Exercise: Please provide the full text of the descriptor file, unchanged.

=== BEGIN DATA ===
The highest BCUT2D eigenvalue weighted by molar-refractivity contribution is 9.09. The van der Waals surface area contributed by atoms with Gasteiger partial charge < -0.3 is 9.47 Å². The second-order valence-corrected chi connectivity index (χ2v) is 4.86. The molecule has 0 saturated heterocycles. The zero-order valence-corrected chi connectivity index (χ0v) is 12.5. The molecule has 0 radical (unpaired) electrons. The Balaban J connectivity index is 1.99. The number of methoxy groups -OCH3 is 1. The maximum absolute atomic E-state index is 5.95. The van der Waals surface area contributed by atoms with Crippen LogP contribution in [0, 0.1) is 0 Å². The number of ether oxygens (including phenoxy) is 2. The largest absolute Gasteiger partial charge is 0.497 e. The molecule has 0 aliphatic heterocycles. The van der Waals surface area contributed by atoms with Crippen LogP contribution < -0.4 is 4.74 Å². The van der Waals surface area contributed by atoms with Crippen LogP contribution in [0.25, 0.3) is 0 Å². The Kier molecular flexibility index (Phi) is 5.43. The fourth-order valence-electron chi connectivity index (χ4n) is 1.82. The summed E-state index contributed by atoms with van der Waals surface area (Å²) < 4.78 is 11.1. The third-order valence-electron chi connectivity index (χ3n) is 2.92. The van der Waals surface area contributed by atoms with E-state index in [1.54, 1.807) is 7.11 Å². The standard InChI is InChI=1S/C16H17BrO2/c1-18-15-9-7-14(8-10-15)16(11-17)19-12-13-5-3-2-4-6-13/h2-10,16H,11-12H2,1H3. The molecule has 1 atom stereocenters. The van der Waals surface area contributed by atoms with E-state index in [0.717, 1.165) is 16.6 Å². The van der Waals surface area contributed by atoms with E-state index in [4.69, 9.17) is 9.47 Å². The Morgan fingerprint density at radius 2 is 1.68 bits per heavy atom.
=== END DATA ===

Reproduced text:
The highest BCUT2D eigenvalue weighted by molar-refractivity contribution is 9.09. The van der Waals surface area contributed by atoms with Gasteiger partial charge < -0.3 is 9.47 Å². The second-order valence-corrected chi connectivity index (χ2v) is 4.86. The molecule has 0 saturated heterocycles. The zero-order valence-corrected chi connectivity index (χ0v) is 12.5. The molecule has 0 radical (unpaired) electrons. The Balaban J connectivity index is 1.99. The number of methoxy groups -OCH3 is 1. The maximum absolute atomic E-state index is 5.95. The van der Waals surface area contributed by atoms with Crippen LogP contribution in [0, 0.1) is 0 Å². The number of ether oxygens (including phenoxy) is 2. The largest absolute Gasteiger partial charge is 0.497 e. The molecule has 0 aliphatic heterocycles. The van der Waals surface area contributed by atoms with Crippen LogP contribution < -0.4 is 4.74 Å². The van der Waals surface area contributed by atoms with Crippen LogP contribution in [0.25, 0.3) is 0 Å². The Kier molecular flexibility index (Phi) is 5.43. The fourth-order valence-electron chi connectivity index (χ4n) is 1.82. The summed E-state index contributed by atoms with van der Waals surface area (Å²) < 4.78 is 11.1. The third-order valence-electron chi connectivity index (χ3n) is 2.92. The van der Waals surface area contributed by atoms with E-state index in [1.54, 1.807) is 7.11 Å². The standard InChI is InChI=1S/C16H17BrO2/c1-18-15-9-7-14(8-10-15)16(11-17)19-12-13-5-3-2-4-6-13/h2-10,16H,11-12H2,1H3. The molecule has 1 atom stereocenters. The van der Waals surface area contributed by atoms with E-state index in [0.717, 1.165) is 16.6 Å². The van der Waals surface area contributed by atoms with E-state index in [4.69, 9.17) is 9.47 Å². The Morgan fingerprint density at radius 2 is 1.68 bits per heavy atom.